Burma's ethnic Karen communities and rights groups are reporting stepped up attacks by Burma's military on villages in eastern Karen state, including the torching of homes forcing hundreds to flee into the jungles. Rights groups fear the attacks may be the start of a campaign ahead of national elections later this year.
Reports by the ethnic Karen National Union say attacks by the Burmese military started in early July in the northern Karen state of that borders Thailand. The military forces later torched the villages forcing more than 900 people to flee into the nearby jungles.
Zipporah Sein, general-secretary of the Karen National Union, fears the attacks are part of a new campaign of intimidation by the military ahead of national elections scheduled for later this year.
"Because the election is closer we realize that there is increased military offensive because now not only [is the military] in Da Der village [it is] in some other areas [as well] they send more troops that villages that they went through they destroy the villages," Zipporah said.
On July 23, troops destroyed property leaving 600 people displaced. Karen communities also reported a build up of both military and pro-government militia forces near the Thai border town of Mae Sot.
Analysts say the attacks may be part of the military's plans to clear the area of local communities ahead of construction of a hydro-electric power plant.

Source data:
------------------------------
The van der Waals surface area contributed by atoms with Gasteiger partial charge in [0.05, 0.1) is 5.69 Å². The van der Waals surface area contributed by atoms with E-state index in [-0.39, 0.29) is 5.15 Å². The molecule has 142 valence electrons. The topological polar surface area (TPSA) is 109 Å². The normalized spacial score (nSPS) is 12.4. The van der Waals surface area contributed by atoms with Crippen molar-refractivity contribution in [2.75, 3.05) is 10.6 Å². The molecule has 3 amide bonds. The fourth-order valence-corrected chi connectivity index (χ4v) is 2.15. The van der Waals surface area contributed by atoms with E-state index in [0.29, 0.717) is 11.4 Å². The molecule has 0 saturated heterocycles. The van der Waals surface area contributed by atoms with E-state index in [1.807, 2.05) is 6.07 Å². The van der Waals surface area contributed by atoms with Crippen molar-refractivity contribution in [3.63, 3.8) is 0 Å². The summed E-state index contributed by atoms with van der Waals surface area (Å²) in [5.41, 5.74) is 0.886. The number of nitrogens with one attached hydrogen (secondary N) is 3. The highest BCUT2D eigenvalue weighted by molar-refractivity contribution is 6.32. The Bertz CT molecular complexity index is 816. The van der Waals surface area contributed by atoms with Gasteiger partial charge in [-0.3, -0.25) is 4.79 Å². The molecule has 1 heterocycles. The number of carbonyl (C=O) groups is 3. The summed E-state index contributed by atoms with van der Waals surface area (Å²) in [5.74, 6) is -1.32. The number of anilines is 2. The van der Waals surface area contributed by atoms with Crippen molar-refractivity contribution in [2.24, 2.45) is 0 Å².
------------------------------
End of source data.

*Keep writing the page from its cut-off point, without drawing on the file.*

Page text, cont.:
Debbie Stothardt, spokesperson for the Alternative ASEAN Network, says the army's campaign marks an escalation of abuses that has already led to the displacement of over 118,000 people in eastern Burma in the past 18 months.
"These attacks have been on-going for quite some time and the sudden escalation at a time when the regime is claiming that they're going to have democracy and elections and everything is going to be better is very disturbing," said Stothardt. "It's telling us the regime might be trying to use any good will over the elections as a smokescreen."
Burma's military is yet to announce when the exact date for the elections although analysts expect the vote, the first in 20 years, to be around October or November this year.
But the military government is set to maintain tight control over the vote amid calls by Burmese political activists for the international community to boycott the election result.
At the recently held leaders' summit of the Association of South East Asian Nations, or ASEAN, Burma's government faced ongoing pressure from regional governments to ensure the planned elections were credible. It also faced calls for the release of opposition leader, Aung San Suu Kyi, from house detention.
Aung San Suu Kyi's opposition National League for Democracy or NLD is now disbanded after it refused to participate in the elections. The NLD won elections in 1990 by a landslide, but the military refused to recognize the result, instead undertook a campaign of harassment and arrest of opposition politicians.